Data Analysts and Data Scientists are some of the most sought after professionals in the world today due to the increasing demand for data experts in various industries.
However, for beginners considering a career in Data, making the distinction between these roles and choosing which to go for often poses a serious challenge. This is because while these roles have many things in common, they also differ greatly from each other.
This article takes a deep dive into the roles and responsibilities of Data Scientists and Data Analysts to help you better understand what these roles entail as well as the differences and similarities that exist between them.
Let’s begin by explaining what Data Science is and Who a Data Scientist is.
What is Data Science?
Data Science involves the extraction of insights from large amounts of data using various scientific methods, algorithms, and processes.
Who is a Data Scientist?
Consequently, a Data Scientist is a trained professional who is responsible for gathering, analyzing, and interpreting large quantities of data. The job of a Data Scientist is often an extension of many conventional technical jobs some of which include; computer specialist, mathematician and statistician.
What is Data Analysis?
Meanwhile, Data Analysis is the process of cleaning, changing, and processing raw data while also drawing out actionable, relevant information to aid better decision-making. In other words, Data Analysis helps governments, businesses and organizations make smarter decisions by providing useful insights and statistics.
Who is a Data Analyst?
A Data Analyst is an expert who is responsible for gathering data to identify trends that help in strategic decision-making. Data Analysts mostly perform statistical analyses to solve problems. In the process of analyzing data, they often clean data and do away with the irrelevant or unusable bits.
Data Analyst vs. Data Scientist: Roles & Responsibilities
Data Scientists are mostly involved with designing data modeling processes, creating algorithms and predictive models.
Unlike their Data Analyst counterparts, a data scientist may be more focused on developing new tools and methods to extract the information the organization requires to solve complex problems.
Meanwhile, Data Analysts work as part of an multidisciplinary team to determine an organization’s goals and then focus on mining, cleaning and analyzing data.
As a Data Analyst, you will:
- Analyze and interpret data related to customers and company processes, including researching areas like customer behavior and purchasing power to help businesses improve.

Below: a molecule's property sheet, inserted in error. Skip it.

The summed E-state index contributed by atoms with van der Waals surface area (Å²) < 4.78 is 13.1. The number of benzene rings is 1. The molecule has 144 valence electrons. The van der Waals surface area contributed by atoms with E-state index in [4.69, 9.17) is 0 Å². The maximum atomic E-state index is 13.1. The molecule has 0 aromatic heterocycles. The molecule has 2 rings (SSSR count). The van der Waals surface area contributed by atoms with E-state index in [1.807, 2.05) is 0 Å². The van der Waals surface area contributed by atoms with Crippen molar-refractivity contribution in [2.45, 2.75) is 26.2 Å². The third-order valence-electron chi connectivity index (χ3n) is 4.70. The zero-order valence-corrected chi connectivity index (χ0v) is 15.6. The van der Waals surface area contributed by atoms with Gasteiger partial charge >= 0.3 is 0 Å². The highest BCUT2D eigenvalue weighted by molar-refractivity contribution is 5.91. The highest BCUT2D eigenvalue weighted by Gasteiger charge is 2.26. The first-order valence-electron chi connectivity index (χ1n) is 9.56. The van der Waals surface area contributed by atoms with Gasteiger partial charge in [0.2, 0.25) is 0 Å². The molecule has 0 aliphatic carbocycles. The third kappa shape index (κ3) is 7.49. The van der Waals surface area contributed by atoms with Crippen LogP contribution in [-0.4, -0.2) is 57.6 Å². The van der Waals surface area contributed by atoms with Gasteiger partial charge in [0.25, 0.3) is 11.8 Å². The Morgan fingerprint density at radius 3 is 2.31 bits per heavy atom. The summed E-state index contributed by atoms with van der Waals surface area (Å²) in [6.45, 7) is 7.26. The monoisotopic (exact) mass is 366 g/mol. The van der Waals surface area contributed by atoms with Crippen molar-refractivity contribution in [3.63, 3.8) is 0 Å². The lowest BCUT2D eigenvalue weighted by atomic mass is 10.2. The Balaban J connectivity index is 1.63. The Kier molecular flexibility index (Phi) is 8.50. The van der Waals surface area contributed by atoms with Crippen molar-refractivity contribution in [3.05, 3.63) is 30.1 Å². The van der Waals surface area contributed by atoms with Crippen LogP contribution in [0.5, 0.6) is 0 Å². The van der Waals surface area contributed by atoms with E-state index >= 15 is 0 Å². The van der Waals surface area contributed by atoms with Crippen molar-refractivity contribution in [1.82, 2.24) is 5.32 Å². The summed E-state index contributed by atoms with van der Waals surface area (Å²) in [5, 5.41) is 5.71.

- Build a data-focused understanding of customer behavior and how to predict what customers want to see and experience.
- Run quantitative analysis to discover inefficiencies and hurdles that hamper projects or initiatives
- Report regularly on business key performance indicators (KPIs) to allow effective monitoring of business performance on a weekly, monthly, quarterly and yearly basis.
As a Data Scientist, you will:
- Use predictive analytics to better understand customer behavior and preferences, ad performance, and other customer-facing metrics to boost revenue.
- Develop algorithms and data models to help improve efficiency, service, and brand reach.
- Create unique A/B testing frameworks and customized tools to monitor business performance
- Analyze new data sources and how it impacts business performance.
Data Scientist vs Data Analyst: The Differences
Having highlighted the roles and responsibilities of Data Scientists and Data Analysts, the table below gives an overview of the differences that exist between both roles.
Other job opportunities and roles in Data Analysis
There are also numerous job and career opportunities available to Data experts. For instance, Data Analysts could choose to niche down and focus on a particular specialty.
For example, Database Analyst is a role Data Analysts easily settle in. Database Analysts examine, review and understand data using a wide range of tools. They also conduct surveys, plan and update existing data sets in line with an organization's demands.
Data Analysts also do well as Business Analysts as they possess the skills required to identify goals, develop better systems for data collection, and analyze current processes to uncover pain points and areas of improvement in a business or organization.
Excellent Market Research & Sales Analysts are brilliant Data Analysts as well. Their responsibilities involve researching, compiling, and analyzing information on products and market conditions to identify new markets, sales opportunities, and effective sales and marketing strategies.
Financial, Marketing, Advertising, Customer Success, Operations and Pricing Analyst, are just a few more of the many specialties and titles available to data analysts.